The Rituals of Dinner: The Origins, Evolution, Eccentricities and Meaning of Table Manners


432 pages
Contains Bibliography, Index
ISBN 0-00-215699-7
DDC 395'.54'09




Reviewed by Esther Fisher

Esther Fisher is a professor of English at the University of Toronto and
a former food critic for The Globe & Mail.


In her latest offering, Visser gives us a veritable feast—five full
courses and a postprandial review of our behavior at table. As the
subtitle conveys, Visser investigates why particular cultures, past and
present, behave as they do while dining.

She covers, among other things, attitudes toward various types of food
(for example, the sacrificial associations of meat and attendant ritual
practices); how inviting “company” (people other than immediate
family) to share food is fraught with possible hazards, explaining that
the words “host” and “guest” derive from the same Indo-European
root meaning “stranger,” one who might possibly be hostile, and that
inviting strangers into our inner, private domain is an act of trust,
which we hope will not be betrayed; and why gifts for the host should be
such things as candy, flowers, or wine—never anything lavish that
might be construed as payment for the meal.

In the longest and most anticipated chapter, “Dinner is Served,”
Visser guides us through the meal, from first bite through, among other
things, the use of cutlery, china, serving dishes, table linen,
alcoholic beverages, and the etiquette of table talk, to “all gone.”
On the way, she impresses upon us the power wielded by the host, who
controls who is invited, what is served, and where people sit, and
generally reigns supreme.

In “ No Offense,” the penultimate chapter, we discover some of the
inconsistencies expected of us while we eat; for example, it is de
rigueur to keep the mouth closed while eating, but at the same time
important to carry on polite conversation with fellow diners. And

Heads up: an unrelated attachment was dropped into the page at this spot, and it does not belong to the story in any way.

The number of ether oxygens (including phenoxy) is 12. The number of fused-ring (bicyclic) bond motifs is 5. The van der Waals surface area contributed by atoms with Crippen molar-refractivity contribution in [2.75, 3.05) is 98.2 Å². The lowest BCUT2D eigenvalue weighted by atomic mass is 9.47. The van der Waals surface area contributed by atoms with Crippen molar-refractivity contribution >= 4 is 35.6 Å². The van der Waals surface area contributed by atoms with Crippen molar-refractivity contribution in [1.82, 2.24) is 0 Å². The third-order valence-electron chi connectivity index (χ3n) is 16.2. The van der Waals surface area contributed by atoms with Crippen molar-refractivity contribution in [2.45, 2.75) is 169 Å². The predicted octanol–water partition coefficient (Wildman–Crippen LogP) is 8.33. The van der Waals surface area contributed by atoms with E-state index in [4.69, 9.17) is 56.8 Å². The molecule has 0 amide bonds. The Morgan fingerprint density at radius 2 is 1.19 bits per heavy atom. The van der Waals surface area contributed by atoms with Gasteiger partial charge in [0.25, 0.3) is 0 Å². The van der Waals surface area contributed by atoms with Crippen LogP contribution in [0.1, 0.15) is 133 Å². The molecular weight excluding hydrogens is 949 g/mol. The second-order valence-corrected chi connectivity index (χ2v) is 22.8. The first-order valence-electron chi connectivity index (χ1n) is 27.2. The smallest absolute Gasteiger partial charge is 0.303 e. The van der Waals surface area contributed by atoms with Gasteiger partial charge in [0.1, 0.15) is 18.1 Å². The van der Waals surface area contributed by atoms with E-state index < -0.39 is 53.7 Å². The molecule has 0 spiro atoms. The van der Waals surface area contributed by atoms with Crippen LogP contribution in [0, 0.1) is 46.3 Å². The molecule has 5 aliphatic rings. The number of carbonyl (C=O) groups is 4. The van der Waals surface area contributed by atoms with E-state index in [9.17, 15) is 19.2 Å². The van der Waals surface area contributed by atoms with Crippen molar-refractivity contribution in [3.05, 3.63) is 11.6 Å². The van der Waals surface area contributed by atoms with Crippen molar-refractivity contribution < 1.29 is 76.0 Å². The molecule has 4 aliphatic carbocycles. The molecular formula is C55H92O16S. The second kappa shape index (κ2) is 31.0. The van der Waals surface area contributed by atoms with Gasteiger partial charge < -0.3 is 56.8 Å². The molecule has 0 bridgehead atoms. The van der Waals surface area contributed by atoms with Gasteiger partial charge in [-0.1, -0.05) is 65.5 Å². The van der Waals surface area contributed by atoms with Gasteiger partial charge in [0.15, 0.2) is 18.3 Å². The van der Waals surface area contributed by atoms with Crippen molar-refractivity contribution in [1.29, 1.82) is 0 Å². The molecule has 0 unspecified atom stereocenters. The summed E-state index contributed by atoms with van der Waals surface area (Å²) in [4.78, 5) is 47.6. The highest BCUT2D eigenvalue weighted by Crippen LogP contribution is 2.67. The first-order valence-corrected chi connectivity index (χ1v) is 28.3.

finally, in “How Rude Are We,” we look back and check our
deportment: did we reach for food, keep our elbows on the table,
monopolize one person’s attention during mealtime, or can we be
pleased with our behavior? The book concludes with references and an
extensive bibliography.

One significant thread uniting the diverse range of Visser’s subject
is the role of a woman in gathering, preparing, and serving food,
arranging the table, and orchestrating the dinner. Her responsibility is
great, but traditionally her position has been secondary to that of the
man: he sits at the “head” of the table, she at the “foot”; at
barbecues, as a throwback to the days when the hunter provided the meat,
he, often with great drama, prepares the steaks, while “the little
woman” has the far more labor-intensive and less glamorous jobs of
coping with “veggies,” salads, and desserts.

The Rituals of Dinner is full of fascinating information and witty
comments about how and why we dine as we do, but since Visser is trying
to cover so much territory, it is difficult to say to whom this book is
directed. In an often rambling manner, it combines entertaining morsels
with a good deal of cultural anthropology. For the general reader, it
means considerable time spent plodding through what appears to be fairly
scholarly material; for the specialist or academic, the book lacks the
depth one would expect from a research work. But for anyone interested
in customs and habits associated with food, this is an excellent
reference book, and parts of it are a very good read.


Visser, Margaret., “The Rituals of Dinner: The Origins, Evolution, Eccentricities and Meaning of Table Manners,” Canadian Book Review Annual Online, accessed February 21, 2024,